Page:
Say your campaign setting is a more primal world, significantly influenced by the four elements (fire, earth, air, water). As such, the Elements mantle may be too broad, and you might desire to separate this mantle into new mantles for each of the four elements. Four themes easily spring to mind. Let’s look at earth. An earth mantle would obviously be aligned with any gods that held domain over elemental earth, and the core gods with the earth domain are Moradin and Obad-Hai, and I’ve thrown in Ogremoch for old times’ sake (remember this prince of evil earth creatures?).

Stability captures the flavor of earth and stone, and so a fine mantle granted ability would give some level of stability bonus. A flat +2 bonus against bull rushes, trips and such maneuvers seems reasonable, though it can be made slightly less boring by providing a larger boost at some cost, like expending a psionic focus.

Searching through the XPH and CP provides a variety of low-level earth-themed powers to use, and a couple of higher level ones which turn creatures to stone. Stomp becomes the primary offensive power in the list, with greater stomp filling a gap later on, and an earth steward from the elemental steward power provides some flexibility in combat. Stone mind is an only-occasionally useful utility power, and earth walk provides some mobility. The dearth of higher-level earth-based powers makes me somewhat inclined to create a couple more, especially around 4th-6th level (but that’s beyond the scope of this article). We’ll fill this list out with heavy earth (auto-slow can be a great crowd-control power) and a petrification power; to avoid overlap, I’ll choose the more useful (but higher level) eyes of the basilisk over blackstone hammer.

Up next, the psychic aura for those divine minds that take this mantle. I’m intrigued by the thought of this character having some sort of direct power over solid materials, and so this example grants the divine mind and his allies greater ability to overcome hardness and “extraordinary” damage reduction (DR that isn’t supernatural in origin). This aura should feel a bit better than the standard attack aura, so it’ll grant a +2 damage bonus. It’s situational, though, and provides bonus damage against creatures that are already likely resisting your attacks, so it doesn’t feel overpowered even when it scales with character level.

The resulting Earth mantle would be a fine addition to the game, combined with mantles for fire, air, and water. Hopefully, this article has given you insight into how the concept of mantles originated and evolved through the design and development process.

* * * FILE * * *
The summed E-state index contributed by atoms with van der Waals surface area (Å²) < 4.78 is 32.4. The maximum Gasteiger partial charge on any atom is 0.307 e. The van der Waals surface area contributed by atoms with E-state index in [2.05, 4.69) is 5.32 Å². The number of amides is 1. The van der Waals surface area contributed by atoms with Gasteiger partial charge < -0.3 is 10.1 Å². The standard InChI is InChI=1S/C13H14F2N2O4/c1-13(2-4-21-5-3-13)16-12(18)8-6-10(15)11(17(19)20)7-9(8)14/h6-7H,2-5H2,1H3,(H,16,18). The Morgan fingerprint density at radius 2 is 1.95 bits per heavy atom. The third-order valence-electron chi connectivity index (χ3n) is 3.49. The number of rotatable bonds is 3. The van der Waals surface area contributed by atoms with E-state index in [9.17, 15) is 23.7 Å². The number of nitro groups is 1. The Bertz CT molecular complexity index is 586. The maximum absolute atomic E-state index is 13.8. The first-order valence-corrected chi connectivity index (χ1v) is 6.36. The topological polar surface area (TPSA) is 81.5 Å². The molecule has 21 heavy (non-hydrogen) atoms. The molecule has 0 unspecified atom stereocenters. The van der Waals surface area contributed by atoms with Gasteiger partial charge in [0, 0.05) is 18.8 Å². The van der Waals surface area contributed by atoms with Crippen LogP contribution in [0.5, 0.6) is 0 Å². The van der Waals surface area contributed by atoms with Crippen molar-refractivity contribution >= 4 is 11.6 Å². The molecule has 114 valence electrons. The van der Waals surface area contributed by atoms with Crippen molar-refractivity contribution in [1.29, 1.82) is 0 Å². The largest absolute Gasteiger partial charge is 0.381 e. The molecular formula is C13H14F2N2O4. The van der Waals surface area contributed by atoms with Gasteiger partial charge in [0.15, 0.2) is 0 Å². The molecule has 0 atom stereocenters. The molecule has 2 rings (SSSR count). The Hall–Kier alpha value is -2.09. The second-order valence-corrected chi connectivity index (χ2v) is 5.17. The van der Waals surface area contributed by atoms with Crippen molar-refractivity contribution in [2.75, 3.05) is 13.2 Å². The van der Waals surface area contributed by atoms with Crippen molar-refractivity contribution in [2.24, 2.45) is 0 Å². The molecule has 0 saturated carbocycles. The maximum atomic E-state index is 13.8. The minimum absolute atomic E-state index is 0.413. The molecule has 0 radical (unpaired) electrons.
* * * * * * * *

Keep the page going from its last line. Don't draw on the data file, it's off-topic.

Earth Mantle (Moradin, Obad-Hai, Ogremoch)

Granted Ability: While you are psionically focused, you are more stable when you stand upon the ground, and gain a +2 bonus on rolls to resist being tripped, bull rushed, or overrun. As an immediate action, you can expend your focus to add your manifester level to such a roll.

1 Stomp (A): Subject falls prone and takes 1d4 nonlethal damage.
1 Elemental Steward (earth only) (A): Summons geodite (see CP, pg. 131).
1 Stone Mind (A): Gain bonuses on Search checks while standing on stone or earth.
2 Earth Walk (A): Move easily in all direction while on earthen surfaces.
2 Wall Walker: Grants ability to walk on walls and ceiling.
3 Heavy Earth (A): Alter gravity locally.
5 Stomp, Greater (A): Psycokinetic shock wave deals damage and knocks creatures down.
7 Eyes of the Basilisk: Turn one creature per round to stone with a glance.

Psychic Aura
Earth: You and your allies gain a +2 bonus to damage when attacking an object or any creature with damage reduction of the following types: –, adamantine, slashing, bludgeoning, or piercing. This bonus increases by +2 for every five class levels you have, to a maximum of +10 at 20th level.

And Now, Your Turn

We hope you’ve enjoyed this web enhancement for Complete Psionic. Our goal, as with the previous designing your own Tome of Magic vestige, was to take an inside look at this recent sourcebook, helping show how mantles were created and offering you the tools to design your own.

Now that you’ve got the tools to create your own, what mantles would you create for your game? How would you craft the remaining Fire, Water and Air mantles? Tell us, at dndcolumn@wizards.com.

About the Author

Stephen Schubert is a Developer with RPG/Minis R&D, has co-authored Heroes of Battle, Magic of Incarnum, and Magic of Eberron, and he's also helped develop many exciting upcoming D&D products, including Player's Handbook II, Monster Manual IV, Tome of Magic and Tome of Battle! Stephen also is the lead developer for D&D Miniatures starting with next July's War of the Dragon Queen.